So, say a user has left your company, and you need to change the owner of an object that she owns. Changing the owner of an object other than a table or a view is one of the functions that Enterprise Manager doesn't support. In fact, before SQL Server 7.0, T-SQL didn't support this change of owner either. If you wanted to change the owner of an object, Microsoft recommended that you drop that object and possibly all the objects belonging to that user and recreate them with the new owner. This approach seemed like overkill, so many administrators took the unsupported approach of directly accessing the system tables and changing the column that keeps track of the object owner. SQL Server 2000 and 7.0 now provide the stored procedure sp_changeobjectowner, which makes these same system-table changes. You can use this procedure to change the owner of any database object, not just tables and views. If you want to see what this procedure does, you can use the stored procedure sp_helptext.
As you add users to your SQL Server environment, you'll naturally encounter more difficulty in managing how those users access data. To make managing multiple users easier, SQL Server provides roles. The most important reason for assigning roles to your users is that it makes assigning permissions much easier. Although I won't be talking about permissions in this article, I'll describe the use of roles as an extension of usernames.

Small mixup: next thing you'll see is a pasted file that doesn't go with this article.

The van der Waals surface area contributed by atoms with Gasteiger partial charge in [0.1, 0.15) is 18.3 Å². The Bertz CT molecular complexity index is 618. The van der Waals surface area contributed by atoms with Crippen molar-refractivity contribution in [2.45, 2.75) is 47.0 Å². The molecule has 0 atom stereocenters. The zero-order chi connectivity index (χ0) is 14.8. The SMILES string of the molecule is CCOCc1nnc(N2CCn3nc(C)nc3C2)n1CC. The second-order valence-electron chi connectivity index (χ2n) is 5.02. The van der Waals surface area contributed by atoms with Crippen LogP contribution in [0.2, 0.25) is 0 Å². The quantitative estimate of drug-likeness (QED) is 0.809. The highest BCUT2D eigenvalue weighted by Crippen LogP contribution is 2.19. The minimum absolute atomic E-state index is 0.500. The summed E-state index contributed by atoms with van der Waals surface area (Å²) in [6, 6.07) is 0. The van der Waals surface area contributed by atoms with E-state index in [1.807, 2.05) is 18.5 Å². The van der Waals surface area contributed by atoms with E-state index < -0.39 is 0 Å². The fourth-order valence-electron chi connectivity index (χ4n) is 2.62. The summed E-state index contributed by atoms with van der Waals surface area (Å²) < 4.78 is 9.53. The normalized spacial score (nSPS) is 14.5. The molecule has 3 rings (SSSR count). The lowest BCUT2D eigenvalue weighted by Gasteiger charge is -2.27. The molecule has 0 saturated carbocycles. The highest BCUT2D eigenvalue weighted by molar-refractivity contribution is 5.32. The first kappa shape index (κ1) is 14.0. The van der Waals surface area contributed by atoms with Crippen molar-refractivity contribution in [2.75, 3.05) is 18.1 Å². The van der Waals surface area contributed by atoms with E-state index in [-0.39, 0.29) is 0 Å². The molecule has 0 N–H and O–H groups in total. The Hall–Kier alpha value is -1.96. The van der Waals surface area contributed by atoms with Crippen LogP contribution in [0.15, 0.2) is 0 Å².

An administrator assigns roles to users in a database, but Microsoft and SQL Server Books Online (BOL) describe roles as if they're something that a user "belongs to"—like a group. In fact, in SQL Server releases earlier than SQL Server 7.0, users belong to groups instead of roles, but users can belong to only one group. In SQL Server 7.0, Microsoft changed the term to role, and now users can belong to multiple roles. (Roles are similar to Windows groups.) Not only can a user belong to multiple roles, but SQL Server provides built-in roles at the server level and at the database level, and each built-in role has a set of predefined permissions. Microsoft calls these fixed roles. To get a list of the permissions for the built-in server roles, you can run the command sp_srvrolepermission, and to get a list of the permissions for the built-in database roles, you can run sp_dbfixedrolepermission. (I'll talk more about permissions in upcoming T-SQL Admin columns.)
Although it seems as though server roles and database roles should be similar, they have some important differences:
- You use the procedure sp_addsrvrolemember to add login names to server roles. The login name is the first parameter; the role name is the second parameter. To add a member to a database role, you use the procedure sp_addrolemember. The role name is the first parameter; the second parameter can be any database user, any OS group that has database access, or any other database role.
- You can't create new server roles other than the ones that Microsoft supplies. But any user in the db_securityadmin role or the db_owner role can create new database roles.
- Database roles have owners, which you specify when you create the role. The user dbo is the role owner of fixed database roles, and only the owner determines who can be added to the role. Fixed server roles have no owner, and anybody who's already a member can add or remove other members from any fixed server role.